Belgrade culture is partly happening underground, very far from institutions, budget or project financing. Young folks or sometimes just enthusiasts, artists or sometimes just how Richard Florida likes to call them “creative entrepreneurs” are tired of waiting for a perfect moment for culture in Belgrade. Therefore they are establishing their own underground culture centres, clubs, art galleries and theaters and promoting their work via WOM and social media channels.
Tunnel Gallery Zemun by Aleksandar Pasic
Gallery Tunnel and Micro Cultural Centre Kombinat are located in a historical borough of Zemun, in 29 Glavna St. The creators found an empty space in a passage where cinema Sloboda used to be very long time ago and created a mix of cinema, exhibition space and a small concert hall. Kombinat’s programme includes concerts, music, gaming, workshops, theater, radio broadcasting and publishing. This self-sustainable model of creative enterprise was established in 2012 and since then it has been growing gradually.
Novo Doba Festival
Next to Kombinat, Zemun houses another alternative space called Matrijaršija, which serves as a silk screen and painting atelier. Founders are making workshops, exhibitions and are engaging people with special needs in their creative process. Within the festival Novo Doba (comic, music, video) Matrijarsija has released Fijuk fair where unique local comic artists and designers exhibit.
Kvaka 22 by Bojana Janjic
Not far from Drugstore club in Palilula, a group of young enthusiast established Kvaka 22 in 2015. This empty and neglected space was accidentally discovered by one of the guys from the group. After the squatters who lived there left 22 door handles (Kvaka) were missing from the doors and that fact triggered the idea for the name of the space. Kvaka’s programme includes art exhibitions, Kvaka 22 museum with exhibits from the period of former SFR Yugoslavia, concerts, DJ gigs and live performances.
Another initiative is taking place within apartments of Belgrade. There is a so-called Butoh theater that promotes Japanese dance Butoh, and Spectrum East which is a concert space for contemporary music established by a harpist Milana Zaric and her husband with the aim to enrich the city’s music scene and promote a blend of classical and electronic music. This initiative was inspired by a similar concept taking place in a loft on NYC’s Manhattan.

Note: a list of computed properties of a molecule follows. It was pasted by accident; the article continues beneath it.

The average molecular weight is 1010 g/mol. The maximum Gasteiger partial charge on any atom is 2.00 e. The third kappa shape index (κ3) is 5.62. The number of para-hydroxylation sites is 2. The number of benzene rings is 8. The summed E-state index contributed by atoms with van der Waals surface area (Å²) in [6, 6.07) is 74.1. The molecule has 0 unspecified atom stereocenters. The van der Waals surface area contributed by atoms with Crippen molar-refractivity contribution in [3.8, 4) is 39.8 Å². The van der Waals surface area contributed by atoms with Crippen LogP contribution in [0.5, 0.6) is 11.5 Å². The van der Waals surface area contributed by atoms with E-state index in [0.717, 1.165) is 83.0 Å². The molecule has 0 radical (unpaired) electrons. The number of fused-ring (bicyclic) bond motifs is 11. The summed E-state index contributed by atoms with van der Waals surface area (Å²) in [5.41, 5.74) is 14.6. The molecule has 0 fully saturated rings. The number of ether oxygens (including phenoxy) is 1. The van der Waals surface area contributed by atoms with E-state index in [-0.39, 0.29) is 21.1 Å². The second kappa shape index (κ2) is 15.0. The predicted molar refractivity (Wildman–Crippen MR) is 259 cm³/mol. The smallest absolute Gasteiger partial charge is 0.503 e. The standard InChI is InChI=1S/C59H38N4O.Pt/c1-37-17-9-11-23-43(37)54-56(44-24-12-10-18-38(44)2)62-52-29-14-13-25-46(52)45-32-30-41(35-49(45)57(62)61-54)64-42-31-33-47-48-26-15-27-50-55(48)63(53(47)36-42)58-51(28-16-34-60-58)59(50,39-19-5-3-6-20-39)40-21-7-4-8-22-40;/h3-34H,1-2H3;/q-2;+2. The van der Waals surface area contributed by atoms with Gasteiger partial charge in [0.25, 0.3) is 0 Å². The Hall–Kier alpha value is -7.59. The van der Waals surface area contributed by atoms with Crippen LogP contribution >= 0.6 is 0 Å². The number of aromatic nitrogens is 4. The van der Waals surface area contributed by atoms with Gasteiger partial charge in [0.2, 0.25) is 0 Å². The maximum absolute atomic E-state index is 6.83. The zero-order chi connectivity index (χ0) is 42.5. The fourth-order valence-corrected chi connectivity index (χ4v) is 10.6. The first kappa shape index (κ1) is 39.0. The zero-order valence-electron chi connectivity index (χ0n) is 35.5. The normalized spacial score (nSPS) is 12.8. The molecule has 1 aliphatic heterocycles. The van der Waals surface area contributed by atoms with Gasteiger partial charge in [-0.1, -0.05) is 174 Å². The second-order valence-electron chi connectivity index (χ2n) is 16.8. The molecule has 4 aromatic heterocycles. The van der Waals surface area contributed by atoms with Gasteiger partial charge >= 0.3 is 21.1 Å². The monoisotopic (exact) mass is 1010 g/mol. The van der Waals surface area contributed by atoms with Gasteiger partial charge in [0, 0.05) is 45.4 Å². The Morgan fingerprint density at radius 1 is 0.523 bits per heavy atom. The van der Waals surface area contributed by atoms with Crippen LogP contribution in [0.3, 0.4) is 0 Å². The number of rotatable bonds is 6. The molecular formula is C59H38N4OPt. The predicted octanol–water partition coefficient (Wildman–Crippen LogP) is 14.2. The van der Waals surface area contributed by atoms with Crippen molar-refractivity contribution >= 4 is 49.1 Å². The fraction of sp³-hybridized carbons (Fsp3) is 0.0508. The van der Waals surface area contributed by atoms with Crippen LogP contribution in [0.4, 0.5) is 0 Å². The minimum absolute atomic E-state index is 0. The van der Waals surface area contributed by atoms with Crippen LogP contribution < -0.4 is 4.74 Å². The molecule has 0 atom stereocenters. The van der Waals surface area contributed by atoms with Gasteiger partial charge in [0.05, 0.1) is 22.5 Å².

We would also like to mention Dorcol National theater. This alternative theater was established in a forgotten and neglected space in the Lower Dorcol. The opening play was dedicated to a prominent Jewish family Baruh who fought against Nazis during the Holocaust and used to live in this historical part of the city. In close proximity to Dorcol National Theatre there is also an indoor space called Oktobar. October is a gathering space for students and left-wings and it serves for debates, presentations and movie screening.
Not so far from Oktobar, on Terazije square, New Cinema Zvezda stands. Zvezda was one of the first cinemas in Belgrade, however with economic crisis that followed in the 90s and privatizations after the 2000s the cinema was sold to a private enterprise and left abandoned and neglected literally in the heart of the city. However a group of enthusiasts literally decided to squat in the old dilapidated and seemingly long forgotten cinema and now they are screening movies and holding debates on the rooftop and in the indoor hall. Admission fee is dirt-cheap, so you just need to look for the programme and make a pick. Watching legendary old and new film achievements in a hidden roof top location cossetted away amongst the Belgrade lofts is truly an extraordinary experience.
For the end we would like to mention Ciglana Klub Teške Industrije, which is located a bit far from the inner-city in Visnjicka Banja. This huge brownfield was turned into a club, exhibition space and a concert hall. Ciglana hosts Devet festival focused on art, design, creativity and music every year.
Watch a full documentary Pockets of Culture on VICE SERBIA TV.
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Dragana Kostica is the Belgrade-based editor in chief and founder of Still in Belgrade art, culture and club scene magazine. She holds a Master of Arts in Cultural Policy and Management in Arts (MA of Arts) and a Bachelor degree in Archaeology.